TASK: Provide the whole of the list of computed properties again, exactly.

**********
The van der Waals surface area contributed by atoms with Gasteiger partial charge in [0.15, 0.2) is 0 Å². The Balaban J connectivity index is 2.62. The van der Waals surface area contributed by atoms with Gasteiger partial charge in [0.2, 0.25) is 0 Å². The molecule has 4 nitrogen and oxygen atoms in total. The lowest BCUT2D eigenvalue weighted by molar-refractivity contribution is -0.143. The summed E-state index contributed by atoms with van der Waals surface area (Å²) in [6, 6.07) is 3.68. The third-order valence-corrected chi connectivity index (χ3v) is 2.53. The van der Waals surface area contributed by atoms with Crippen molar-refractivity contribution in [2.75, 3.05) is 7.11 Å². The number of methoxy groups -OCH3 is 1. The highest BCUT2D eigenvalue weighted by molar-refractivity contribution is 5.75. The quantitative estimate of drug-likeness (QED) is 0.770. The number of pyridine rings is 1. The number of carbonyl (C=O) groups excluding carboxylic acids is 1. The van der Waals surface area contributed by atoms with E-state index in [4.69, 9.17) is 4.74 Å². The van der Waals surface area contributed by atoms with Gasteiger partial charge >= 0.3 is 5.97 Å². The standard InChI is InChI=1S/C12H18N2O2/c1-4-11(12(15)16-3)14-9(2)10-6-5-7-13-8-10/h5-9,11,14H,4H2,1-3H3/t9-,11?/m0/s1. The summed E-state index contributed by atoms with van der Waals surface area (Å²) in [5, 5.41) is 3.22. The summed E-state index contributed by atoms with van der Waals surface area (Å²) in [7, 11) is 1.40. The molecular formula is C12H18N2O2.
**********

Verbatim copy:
The van der Waals surface area contributed by atoms with Gasteiger partial charge in [0.15, 0.2) is 0 Å². The Balaban J connectivity index is 2.62. The van der Waals surface area contributed by atoms with Gasteiger partial charge in [0.2, 0.25) is 0 Å². The molecule has 4 nitrogen and oxygen atoms in total. The lowest BCUT2D eigenvalue weighted by molar-refractivity contribution is -0.143. The summed E-state index contributed by atoms with van der Waals surface area (Å²) in [6, 6.07) is 3.68. The third-order valence-corrected chi connectivity index (χ3v) is 2.53. The van der Waals surface area contributed by atoms with Crippen molar-refractivity contribution in [2.75, 3.05) is 7.11 Å². The number of methoxy groups -OCH3 is 1. The highest BCUT2D eigenvalue weighted by molar-refractivity contribution is 5.75. The quantitative estimate of drug-likeness (QED) is 0.770. The number of pyridine rings is 1. The number of carbonyl (C=O) groups excluding carboxylic acids is 1. The van der Waals surface area contributed by atoms with E-state index in [4.69, 9.17) is 4.74 Å². The van der Waals surface area contributed by atoms with Gasteiger partial charge >= 0.3 is 5.97 Å². The standard InChI is InChI=1S/C12H18N2O2/c1-4-11(12(15)16-3)14-9(2)10-6-5-7-13-8-10/h5-9,11,14H,4H2,1-3H3/t9-,11?/m0/s1. The summed E-state index contributed by atoms with van der Waals surface area (Å²) in [5, 5.41) is 3.22. The summed E-state index contributed by atoms with van der Waals surface area (Å²) in [7, 11) is 1.40. The molecular formula is C12H18N2O2.